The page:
You’re selling too many products. Really, you are. Don’t believe me?
According to Strategex, a business operations consulting firm, about 25% of the products sold by the companies they work with generate 90% of those companies’ revenues. By contrast, the bottom 50% of products only generate about 3% of revenues.
This is a common thing. I see it with many of my clients. They sell long lists of products, yet only a select few are making them any money.
I’m betting that your business is the same. I’m guessing that 75% of your products are only generating about 10% of your sales. If that’s not the case, then good for you. If this is the case, then you need to make some changes. Focusing on only your most profitable products isn’t just important during slower economic times. A lean product approach benefits your company all the time. Why?
For starters, it’s the best way to manage your resources. You should only create and deliver the products that make you the most money. When you take this approach, you only have to purchase the equipment necessary to deliver the products and services that maximize your return on investment.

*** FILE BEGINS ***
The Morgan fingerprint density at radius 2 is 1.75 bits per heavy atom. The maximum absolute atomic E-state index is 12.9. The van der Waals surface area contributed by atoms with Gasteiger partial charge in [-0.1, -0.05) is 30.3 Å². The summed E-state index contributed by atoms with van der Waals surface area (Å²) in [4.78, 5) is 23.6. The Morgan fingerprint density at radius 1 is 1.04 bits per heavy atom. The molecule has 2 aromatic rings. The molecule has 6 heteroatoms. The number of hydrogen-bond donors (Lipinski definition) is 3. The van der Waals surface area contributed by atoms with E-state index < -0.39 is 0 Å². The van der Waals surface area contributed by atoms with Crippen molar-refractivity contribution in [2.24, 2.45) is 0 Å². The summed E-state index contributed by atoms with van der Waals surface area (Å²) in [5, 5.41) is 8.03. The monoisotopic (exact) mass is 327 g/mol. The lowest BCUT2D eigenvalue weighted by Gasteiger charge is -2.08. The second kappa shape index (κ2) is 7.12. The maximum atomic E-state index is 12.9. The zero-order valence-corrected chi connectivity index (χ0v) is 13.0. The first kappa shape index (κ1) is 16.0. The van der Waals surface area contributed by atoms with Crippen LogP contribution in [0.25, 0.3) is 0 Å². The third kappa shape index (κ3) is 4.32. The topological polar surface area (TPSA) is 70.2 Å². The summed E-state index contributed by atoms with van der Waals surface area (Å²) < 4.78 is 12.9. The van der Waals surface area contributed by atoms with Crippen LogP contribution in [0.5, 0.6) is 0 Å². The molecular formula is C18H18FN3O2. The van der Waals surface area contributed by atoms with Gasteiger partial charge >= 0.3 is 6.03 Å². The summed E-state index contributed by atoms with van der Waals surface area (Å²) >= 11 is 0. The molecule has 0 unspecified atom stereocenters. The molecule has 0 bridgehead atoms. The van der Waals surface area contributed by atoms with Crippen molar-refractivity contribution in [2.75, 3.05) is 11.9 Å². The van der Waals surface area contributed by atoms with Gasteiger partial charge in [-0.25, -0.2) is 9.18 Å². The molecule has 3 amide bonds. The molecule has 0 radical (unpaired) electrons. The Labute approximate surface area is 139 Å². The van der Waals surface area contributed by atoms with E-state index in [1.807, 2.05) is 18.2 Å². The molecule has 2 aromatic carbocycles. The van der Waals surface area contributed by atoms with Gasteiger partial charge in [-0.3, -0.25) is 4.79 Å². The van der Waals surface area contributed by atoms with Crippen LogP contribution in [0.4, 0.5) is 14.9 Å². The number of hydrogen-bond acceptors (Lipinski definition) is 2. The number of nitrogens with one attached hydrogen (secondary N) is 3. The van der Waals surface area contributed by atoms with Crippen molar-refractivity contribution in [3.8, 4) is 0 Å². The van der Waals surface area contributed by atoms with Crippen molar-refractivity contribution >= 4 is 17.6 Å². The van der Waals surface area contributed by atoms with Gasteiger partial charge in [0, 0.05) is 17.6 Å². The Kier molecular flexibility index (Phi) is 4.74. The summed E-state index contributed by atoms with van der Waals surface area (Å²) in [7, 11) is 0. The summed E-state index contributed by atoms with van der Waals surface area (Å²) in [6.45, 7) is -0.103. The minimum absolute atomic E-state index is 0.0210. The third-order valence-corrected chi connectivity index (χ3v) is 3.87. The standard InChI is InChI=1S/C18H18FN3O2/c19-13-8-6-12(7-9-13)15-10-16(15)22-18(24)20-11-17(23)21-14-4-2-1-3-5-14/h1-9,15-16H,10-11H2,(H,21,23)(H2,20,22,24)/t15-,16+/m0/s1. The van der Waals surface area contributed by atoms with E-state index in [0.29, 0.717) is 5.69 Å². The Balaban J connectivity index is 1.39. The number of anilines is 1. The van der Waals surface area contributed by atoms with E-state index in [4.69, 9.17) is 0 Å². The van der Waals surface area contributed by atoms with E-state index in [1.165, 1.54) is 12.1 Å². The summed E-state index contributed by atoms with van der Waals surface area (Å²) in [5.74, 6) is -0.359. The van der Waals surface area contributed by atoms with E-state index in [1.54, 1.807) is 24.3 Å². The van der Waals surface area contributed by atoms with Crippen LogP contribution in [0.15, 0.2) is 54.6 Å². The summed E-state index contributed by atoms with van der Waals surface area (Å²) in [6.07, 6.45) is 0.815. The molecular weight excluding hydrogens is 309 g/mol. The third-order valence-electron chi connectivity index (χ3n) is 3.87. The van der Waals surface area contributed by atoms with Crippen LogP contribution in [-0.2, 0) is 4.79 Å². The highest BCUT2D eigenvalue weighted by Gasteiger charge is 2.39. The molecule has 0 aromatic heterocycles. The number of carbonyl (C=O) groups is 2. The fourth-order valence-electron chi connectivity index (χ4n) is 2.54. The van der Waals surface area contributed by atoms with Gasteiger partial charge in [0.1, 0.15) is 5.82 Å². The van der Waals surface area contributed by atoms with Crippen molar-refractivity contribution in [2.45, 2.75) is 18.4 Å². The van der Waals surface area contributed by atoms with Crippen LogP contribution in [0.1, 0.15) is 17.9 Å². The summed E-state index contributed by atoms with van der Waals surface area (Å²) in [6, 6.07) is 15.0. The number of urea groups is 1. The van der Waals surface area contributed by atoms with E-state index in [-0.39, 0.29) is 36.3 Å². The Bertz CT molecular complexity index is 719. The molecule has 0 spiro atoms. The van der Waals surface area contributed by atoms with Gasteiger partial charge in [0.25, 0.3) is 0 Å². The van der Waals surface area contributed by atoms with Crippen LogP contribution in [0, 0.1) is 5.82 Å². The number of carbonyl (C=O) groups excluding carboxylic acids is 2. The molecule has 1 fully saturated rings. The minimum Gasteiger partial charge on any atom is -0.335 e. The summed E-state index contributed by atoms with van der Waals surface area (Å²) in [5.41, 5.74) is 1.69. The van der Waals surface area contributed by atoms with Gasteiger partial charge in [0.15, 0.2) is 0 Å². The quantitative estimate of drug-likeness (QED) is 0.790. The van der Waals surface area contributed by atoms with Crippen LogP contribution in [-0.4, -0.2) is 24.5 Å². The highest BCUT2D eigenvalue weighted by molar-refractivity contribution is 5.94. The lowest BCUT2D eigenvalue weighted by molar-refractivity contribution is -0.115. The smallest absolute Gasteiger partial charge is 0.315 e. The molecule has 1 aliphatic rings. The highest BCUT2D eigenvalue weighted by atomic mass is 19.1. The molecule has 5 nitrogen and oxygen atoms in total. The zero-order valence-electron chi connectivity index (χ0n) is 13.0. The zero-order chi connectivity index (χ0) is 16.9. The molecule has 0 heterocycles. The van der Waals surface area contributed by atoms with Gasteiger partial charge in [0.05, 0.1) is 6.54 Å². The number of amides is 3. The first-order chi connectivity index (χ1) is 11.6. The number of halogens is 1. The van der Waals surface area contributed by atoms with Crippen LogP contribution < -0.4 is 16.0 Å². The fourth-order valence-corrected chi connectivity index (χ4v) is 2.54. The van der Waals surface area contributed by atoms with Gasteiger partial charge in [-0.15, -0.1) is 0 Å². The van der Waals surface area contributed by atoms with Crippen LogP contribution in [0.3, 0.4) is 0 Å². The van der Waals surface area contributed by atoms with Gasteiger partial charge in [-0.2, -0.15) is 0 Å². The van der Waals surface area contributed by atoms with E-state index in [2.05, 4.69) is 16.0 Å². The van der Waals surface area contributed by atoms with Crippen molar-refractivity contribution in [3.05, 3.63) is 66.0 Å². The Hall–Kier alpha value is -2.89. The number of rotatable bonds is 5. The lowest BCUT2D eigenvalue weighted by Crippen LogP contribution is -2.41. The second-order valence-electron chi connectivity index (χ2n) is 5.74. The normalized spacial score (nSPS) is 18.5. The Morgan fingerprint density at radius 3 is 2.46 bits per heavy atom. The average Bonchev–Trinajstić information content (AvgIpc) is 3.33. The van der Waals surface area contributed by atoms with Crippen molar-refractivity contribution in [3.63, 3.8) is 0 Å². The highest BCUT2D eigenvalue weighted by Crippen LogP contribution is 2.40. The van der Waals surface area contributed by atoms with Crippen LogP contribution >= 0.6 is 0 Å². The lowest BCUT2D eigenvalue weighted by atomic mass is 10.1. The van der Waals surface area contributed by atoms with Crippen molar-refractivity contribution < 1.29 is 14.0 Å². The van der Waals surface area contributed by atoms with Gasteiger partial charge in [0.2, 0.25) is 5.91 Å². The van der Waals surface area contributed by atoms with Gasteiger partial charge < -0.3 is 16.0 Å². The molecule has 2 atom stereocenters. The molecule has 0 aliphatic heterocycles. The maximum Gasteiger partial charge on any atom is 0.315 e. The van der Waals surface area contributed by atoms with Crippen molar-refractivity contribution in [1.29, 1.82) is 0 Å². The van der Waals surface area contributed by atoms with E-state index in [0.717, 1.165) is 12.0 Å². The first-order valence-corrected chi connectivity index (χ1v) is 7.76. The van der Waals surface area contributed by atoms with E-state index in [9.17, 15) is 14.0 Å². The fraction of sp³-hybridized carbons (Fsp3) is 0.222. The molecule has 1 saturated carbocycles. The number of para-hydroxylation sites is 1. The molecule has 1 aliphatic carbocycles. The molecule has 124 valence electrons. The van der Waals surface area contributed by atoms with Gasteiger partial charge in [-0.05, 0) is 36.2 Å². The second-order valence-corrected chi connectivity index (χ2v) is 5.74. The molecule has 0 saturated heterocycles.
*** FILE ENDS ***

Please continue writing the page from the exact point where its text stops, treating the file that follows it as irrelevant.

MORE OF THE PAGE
By only selling the most profitable stuff, you can also open up space in your facility and clear out the inventories of slower moving and less profitable items. Then you can potentially open up new partnership and outsourcing relationships with other companies that sell similar products. This could provide you with more opportunities.
At the very least, I recommend you perform an analysis of your product line. Depending on what you learn, you may need to take some steps to cut back on your products. Here’s how to get started.
Step 1: Identify
Take some time and analyze your data to determine which, if any, products to cut.
Most small and mid-sized businesses today are using accounting systems. Most of these software applications have reporting tools or their databases are open to integrations with third-party tools. If you’re not familiar with the reporting capabilities of your accounting software, then get some training. Or better yet, stay focused on what you do best and hire an outside consultant to do the reporting for you (you can usually find experts on sites like LinkedIn or from your software vendor).